thanks Karen for a great talk on ED thoracotomy
Here are some of the take home messages and references
1) Penetrating stab wounds to the chest ( particularly in the area of the left parasternal /precordial area) are the sort of patients that may come to ED and having suddenly lost an output and need consideration for ED thoracotomy .These patients DO survive , commonly !
2) the ED thoracotomy is performed in the periarrest situation where the patient cannot be taken to theatre in sufficient time . If the patient can be taken to theatre ( because he has a perfusing circulation ) then an Emergency Thoracotomy should be performed there instead .
3) penetrating stabs are the ones that may ( and often do ) survive. Blunt trauma is unlikely to survive ( < 1%) chance if they go into arrest in ED. A patient with blunt trauma and cardiac tamponade who goes into arrest in ED could be considered for thoracotomy in ED . A patient with blunt trauma and massive Heamothorax who goes into arrest (and without a tamponade ) will not survive unless the person opening the chest can manage hemorrhaging mediastinal vessels ( and that just is not us in ED )
4) it would be considered worthwhile to attempt ED thoracotomy on a balllistics injury to the chest if there is evidence of tamponade in a patient who loses output on arrival . If there is no evidence of tamponade then ED thoracotomy should not be done unless there is a surgeon there who is willing to help ( stop catastrophic mediastinal vascular injury )
1) make the decision that ED Thorocotomy (Be very clear of the indication and what you intend to do once you open the chest )
2) WHO DOES It? surgeon if he has experience and is there , if not the most senior ED doctor (hope its not me )
3) This is a periarrest scenario so no time for niceties – use poviodine if its there and protect yourself and your staff with appropriate surgical gowns and possibly eye gear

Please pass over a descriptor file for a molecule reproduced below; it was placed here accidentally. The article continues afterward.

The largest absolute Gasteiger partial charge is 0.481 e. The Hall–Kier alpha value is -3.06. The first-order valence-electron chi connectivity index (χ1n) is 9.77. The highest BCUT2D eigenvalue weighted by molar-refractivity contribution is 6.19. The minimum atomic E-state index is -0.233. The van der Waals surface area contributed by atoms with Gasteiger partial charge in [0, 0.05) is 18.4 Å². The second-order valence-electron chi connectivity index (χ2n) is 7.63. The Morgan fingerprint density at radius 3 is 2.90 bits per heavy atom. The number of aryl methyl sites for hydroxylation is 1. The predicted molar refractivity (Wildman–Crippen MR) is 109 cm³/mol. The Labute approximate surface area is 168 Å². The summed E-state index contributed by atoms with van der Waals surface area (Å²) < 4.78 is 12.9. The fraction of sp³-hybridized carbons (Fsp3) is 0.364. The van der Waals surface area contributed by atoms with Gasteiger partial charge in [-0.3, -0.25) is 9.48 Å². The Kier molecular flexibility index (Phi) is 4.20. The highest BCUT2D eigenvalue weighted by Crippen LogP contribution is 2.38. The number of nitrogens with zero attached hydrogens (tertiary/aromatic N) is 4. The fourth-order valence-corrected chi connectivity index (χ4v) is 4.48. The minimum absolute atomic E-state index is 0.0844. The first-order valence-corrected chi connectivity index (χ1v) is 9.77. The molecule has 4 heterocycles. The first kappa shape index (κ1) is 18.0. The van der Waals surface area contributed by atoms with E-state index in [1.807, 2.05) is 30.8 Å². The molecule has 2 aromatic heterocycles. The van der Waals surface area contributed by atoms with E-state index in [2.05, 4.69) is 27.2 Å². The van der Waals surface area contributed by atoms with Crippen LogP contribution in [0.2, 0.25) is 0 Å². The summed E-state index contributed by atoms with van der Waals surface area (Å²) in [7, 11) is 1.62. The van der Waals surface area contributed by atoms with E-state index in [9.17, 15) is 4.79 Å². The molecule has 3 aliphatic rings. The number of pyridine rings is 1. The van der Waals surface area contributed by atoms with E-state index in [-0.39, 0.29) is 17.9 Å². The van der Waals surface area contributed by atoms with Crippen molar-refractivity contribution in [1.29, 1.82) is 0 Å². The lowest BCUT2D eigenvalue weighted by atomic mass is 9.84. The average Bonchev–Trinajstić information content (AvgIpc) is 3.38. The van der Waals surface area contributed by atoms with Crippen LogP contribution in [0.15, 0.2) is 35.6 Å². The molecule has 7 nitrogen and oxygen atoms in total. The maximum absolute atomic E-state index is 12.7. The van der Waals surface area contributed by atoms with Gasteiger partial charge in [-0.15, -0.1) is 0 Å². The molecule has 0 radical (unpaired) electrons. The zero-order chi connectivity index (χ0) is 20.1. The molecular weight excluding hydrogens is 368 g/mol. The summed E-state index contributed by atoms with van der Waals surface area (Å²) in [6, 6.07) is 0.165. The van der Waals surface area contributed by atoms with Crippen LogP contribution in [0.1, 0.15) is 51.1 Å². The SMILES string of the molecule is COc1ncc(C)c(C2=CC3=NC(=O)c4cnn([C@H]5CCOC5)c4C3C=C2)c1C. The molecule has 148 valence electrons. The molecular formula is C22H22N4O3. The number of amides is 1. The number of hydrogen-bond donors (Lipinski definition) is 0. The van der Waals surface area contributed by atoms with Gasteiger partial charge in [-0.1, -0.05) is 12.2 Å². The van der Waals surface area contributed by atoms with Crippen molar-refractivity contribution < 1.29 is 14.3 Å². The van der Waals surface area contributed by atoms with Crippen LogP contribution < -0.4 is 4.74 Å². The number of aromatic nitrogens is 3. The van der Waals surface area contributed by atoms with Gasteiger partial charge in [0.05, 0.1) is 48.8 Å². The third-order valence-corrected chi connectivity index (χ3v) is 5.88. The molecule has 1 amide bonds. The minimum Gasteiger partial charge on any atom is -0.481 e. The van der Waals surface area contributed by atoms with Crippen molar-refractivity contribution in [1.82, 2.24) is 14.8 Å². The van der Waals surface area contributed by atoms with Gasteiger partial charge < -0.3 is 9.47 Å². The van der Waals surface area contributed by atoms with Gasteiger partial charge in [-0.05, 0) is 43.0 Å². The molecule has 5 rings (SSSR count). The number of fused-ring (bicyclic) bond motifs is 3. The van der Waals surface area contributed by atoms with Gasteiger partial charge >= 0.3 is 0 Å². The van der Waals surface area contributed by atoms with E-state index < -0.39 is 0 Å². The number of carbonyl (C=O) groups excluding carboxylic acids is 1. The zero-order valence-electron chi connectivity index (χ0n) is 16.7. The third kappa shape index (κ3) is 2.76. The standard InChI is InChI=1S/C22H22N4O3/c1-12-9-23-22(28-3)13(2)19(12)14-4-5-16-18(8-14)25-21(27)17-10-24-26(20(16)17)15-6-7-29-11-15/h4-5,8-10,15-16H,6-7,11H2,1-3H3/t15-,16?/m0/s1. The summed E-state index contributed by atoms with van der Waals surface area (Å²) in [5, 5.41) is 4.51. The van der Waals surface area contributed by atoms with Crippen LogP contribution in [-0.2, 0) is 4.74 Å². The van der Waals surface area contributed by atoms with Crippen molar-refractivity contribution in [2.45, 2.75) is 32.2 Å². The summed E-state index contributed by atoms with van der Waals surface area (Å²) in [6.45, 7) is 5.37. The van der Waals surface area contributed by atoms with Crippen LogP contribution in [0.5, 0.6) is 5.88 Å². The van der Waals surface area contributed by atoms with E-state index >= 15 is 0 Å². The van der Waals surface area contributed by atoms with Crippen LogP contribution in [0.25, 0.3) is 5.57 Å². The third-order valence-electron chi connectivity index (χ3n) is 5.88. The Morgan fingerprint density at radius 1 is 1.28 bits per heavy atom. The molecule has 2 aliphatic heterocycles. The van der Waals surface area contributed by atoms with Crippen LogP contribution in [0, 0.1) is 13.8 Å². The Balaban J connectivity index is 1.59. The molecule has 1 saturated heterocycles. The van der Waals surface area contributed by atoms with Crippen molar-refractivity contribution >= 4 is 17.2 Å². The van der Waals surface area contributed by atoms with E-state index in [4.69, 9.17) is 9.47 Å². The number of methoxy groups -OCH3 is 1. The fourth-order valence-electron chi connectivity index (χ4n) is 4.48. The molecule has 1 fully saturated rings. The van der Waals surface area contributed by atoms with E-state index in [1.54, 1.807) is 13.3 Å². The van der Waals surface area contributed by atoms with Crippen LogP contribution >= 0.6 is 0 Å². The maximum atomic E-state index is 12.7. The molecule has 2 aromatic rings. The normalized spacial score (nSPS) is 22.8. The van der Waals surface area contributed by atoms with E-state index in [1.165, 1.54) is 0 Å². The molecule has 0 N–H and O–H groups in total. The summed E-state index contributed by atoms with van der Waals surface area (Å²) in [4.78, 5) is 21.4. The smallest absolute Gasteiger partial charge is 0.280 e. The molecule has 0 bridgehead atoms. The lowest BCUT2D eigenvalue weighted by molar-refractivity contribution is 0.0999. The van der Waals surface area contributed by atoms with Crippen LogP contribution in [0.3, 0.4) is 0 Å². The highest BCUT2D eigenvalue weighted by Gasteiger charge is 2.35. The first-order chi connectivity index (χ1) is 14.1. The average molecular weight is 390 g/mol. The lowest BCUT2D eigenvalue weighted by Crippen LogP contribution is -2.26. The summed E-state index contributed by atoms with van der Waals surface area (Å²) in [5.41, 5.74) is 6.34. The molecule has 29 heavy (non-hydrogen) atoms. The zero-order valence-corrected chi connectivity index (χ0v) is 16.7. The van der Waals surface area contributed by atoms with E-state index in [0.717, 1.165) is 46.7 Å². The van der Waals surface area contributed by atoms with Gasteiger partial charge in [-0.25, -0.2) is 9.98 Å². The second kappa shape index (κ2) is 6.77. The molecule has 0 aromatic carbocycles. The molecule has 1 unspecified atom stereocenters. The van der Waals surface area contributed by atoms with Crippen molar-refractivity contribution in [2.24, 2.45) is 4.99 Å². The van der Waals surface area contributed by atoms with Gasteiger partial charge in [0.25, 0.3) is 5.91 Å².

4) during the periarrest situation there should be someone managing the Airway and intubation ( RSI with or without sedation and paralysis ) and there should also someone managing access ( IO / rapid transfuser / activating MTP etc ) .ALTHOUGH CONTROVERSIAL TAMPONADE IS STILL TREATED WITH FLUID LOADING AS PRELOAD WILL HELP OVERCOME FORCE OF TAMPONADE
5) the third doctor who may be the team leader : cut at or just below where the nipple line would be if the patient were a skinny male . Cut deep to fat and right down to intercostal ligament and either cut right down through pleura oruse a blunt dissector of this ( this is a life saving emergency so speed is of the essence and cutting right down to lung would be considered acceptable ) . Be aware of two possible sources of iatrogenic bleeding , this would be the intercostal areteries running below the rib and the internal mammary arteries running parallell and close to the sternal margin. So if you are cutting so deep the Mantra ” above the rib below is of importance
6) The pericardium should be immediately exposed by this and the lung automatically collapsed and out or the way .The ribs are held back by the rib spreader . IF the pericardium is not exposed then continue the cut across the sternum and to the otherside (clam shell )
7) Divide the pericardium using forceps ( Beware of cutting the phrenic nerve – this should be visible on the pericardium ) . Look for a ventricular hole and suture it , put a finger on it , put a Foley catheter baloon through it and inflate it DO ANYTHING !
8) the patients heart may need to be restarted and hand cardiac massage may need to be performed (two hands ) during much of this period ( use paddles only 20-30 joules necessary )
9) if you have managed to gain a perfusing blood pressure then the patient needs to go to theatre and this needs to be in sligo , regardless of the expertise of the surgeon on call . He can be stabilised more before definitive transfer